The Financial Conduct Authority (FCA) and Her Majesty’s Revenue and Customs (HMRC) continue to advise firms that there is likely to be a transitional period after the “Leave Date” during which the UK would be treated for most purposes as if it was still an EU member state with access to EU markets on current terms, as well as maintaining AIFMD passporting rights. Such a transitional period is conditional on the withdrawal agreement with the EU being finalised and ratified before 31 October 2019.
The UK Government has prepared draft statutory instruments under the European Union (Withdrawal) Act 2018 should the UK leave the EU on 31 October 2019 with “no-deal”.
The Alternative Investment Fund Managers (Amendment) (EU Exit) Regulations 2018 (the AIFM EU Exit Regulations) will make amendments to retained EU law relating to AIFMs to ensure that such rules continue to operate effectively in the UK once the UK has left the EU.
Implications for UK Alternative Investment Fund Managers (“UK AIFM”)
For UK AIFMs, the AIFM regime to be adopted if there is “no deal” is an almost identical regulatory structure to the current AIFMD.
If an agreement cannot be reached, the UK will cease to be a member of the EU on 31 October 2019 without a deal. What this means for UK AIFMs is that there will be no transitional arrangements. However, we understand that the FCA has explained that, in the event that the UK leaves the EU without an implementation period, it will not take a strict liability approach and does not intend to take enforcement action against firms and other regulated entities for not meeting all requirements straight away, where there is evidence they have taken reasonable steps to prepare to meet the new obligations by exit day.
Changes introduced by the AIFM EU Exit Regulations generally apply to third country and EU AIFs to allow these to be marketed in the UK post-Brexit, so these will have limited effect in relation to UK AIFM.
Implications from the European perspective
From a European perspective, UK-based AIFs will become third party AIFs when the UK leaves the EU from 31 October 2019 if no deal is reached. An AIFM based in the UK would also become a third country AIFM, meaning that any management or marketing passports under AIFMD would cease to exist. UK AIFMs would need to rely entirely on national private placement regimes to market funds in the EU. This would require a co-operation agreement between the FCA and the supervisory authority of the relevant European Economic Area (EEA) state. It is our understanding that the FCA is working on putting these in place, but they have not been finalised yet.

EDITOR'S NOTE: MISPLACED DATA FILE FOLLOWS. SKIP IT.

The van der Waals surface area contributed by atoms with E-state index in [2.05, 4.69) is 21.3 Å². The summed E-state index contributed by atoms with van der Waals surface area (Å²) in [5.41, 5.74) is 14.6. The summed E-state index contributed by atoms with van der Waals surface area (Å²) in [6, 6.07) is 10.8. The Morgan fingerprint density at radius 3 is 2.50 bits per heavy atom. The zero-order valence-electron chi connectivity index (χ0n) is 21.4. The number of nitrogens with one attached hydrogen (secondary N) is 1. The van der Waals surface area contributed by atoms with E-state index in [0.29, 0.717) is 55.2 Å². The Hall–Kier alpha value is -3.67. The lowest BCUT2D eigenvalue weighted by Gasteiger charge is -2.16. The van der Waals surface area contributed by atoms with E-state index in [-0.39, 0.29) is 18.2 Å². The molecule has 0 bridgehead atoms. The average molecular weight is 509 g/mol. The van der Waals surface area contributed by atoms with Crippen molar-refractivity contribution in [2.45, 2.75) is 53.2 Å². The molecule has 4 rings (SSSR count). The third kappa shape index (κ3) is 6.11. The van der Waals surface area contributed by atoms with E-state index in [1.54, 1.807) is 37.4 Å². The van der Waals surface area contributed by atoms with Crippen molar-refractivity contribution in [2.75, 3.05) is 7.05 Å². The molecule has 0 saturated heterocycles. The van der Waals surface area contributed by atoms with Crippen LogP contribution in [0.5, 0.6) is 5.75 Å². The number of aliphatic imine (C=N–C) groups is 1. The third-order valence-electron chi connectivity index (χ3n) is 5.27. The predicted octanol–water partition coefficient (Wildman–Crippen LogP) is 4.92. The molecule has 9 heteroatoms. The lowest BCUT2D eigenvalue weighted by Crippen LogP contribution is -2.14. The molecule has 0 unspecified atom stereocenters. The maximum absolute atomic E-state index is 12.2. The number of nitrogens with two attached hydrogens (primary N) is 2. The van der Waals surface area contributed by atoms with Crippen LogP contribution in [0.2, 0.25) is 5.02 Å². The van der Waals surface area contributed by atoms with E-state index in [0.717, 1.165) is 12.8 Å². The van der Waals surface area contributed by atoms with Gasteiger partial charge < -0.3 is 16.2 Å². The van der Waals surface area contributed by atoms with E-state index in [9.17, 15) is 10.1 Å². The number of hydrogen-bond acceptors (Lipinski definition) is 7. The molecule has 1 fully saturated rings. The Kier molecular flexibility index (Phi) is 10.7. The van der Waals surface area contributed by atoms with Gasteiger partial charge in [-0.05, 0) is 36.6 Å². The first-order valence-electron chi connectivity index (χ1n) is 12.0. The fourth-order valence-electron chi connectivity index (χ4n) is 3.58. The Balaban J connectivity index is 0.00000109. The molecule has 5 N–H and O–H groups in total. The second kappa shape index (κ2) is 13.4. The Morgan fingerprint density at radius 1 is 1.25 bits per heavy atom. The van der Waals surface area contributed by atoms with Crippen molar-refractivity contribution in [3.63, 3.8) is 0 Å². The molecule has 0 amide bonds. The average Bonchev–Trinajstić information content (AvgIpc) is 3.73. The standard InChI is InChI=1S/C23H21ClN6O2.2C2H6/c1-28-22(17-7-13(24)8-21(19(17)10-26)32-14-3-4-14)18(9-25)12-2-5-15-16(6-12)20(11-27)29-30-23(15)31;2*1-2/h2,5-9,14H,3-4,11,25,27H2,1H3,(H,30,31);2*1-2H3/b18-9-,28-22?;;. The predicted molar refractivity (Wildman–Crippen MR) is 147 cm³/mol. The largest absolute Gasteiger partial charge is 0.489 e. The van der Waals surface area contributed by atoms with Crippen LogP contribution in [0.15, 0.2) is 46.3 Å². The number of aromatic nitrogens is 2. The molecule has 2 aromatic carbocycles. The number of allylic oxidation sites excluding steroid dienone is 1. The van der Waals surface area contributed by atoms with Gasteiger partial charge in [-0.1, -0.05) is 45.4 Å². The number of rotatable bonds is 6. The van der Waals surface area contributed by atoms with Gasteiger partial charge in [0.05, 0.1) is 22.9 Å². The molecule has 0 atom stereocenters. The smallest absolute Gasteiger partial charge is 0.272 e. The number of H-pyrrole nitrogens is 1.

UK’s role as a provider of investment management services provided on a delegated basis
Co-operation agreements are also important because of the UK’s role as a provider of investment management services which are often provided on a delegated basis. The AIFMD requires a co-operation agreement between the competent authority of the AIFM and the supervisory authority where the delegate is based if delegation is to be permitted. In a no-deal Brexit scenario, a delegation would not be permitted under the AIFMD, unless co-operation agreements are in place between the FCA and European regulators.
Despite Brexit, UK depositary services will continue to be a key service offering as most UK AIF with EU AIFM will still have to comply with AIFMD and appoint a depositary in the home country of the AIF, i.e. the UK. Moreover, the fact that UK fund managers use UK funds services somewhat neutralises Brexit implications. Also, real estate or private equity fund managers (both EU or non-EU) continue setting up UK special purpose vehicles (SPVs) for structuring UK or non-EU deals. We have seen a rise in set up of UK SPVs by fund managers to take advantage of the UK as a tax jurisdiction with favourable treaties with Africa and emerging countries.
If you have any questions regarding this article, please get in touch with our experts.
Author: Deeya Jugurnauth - Associate Director, Alternative Investments
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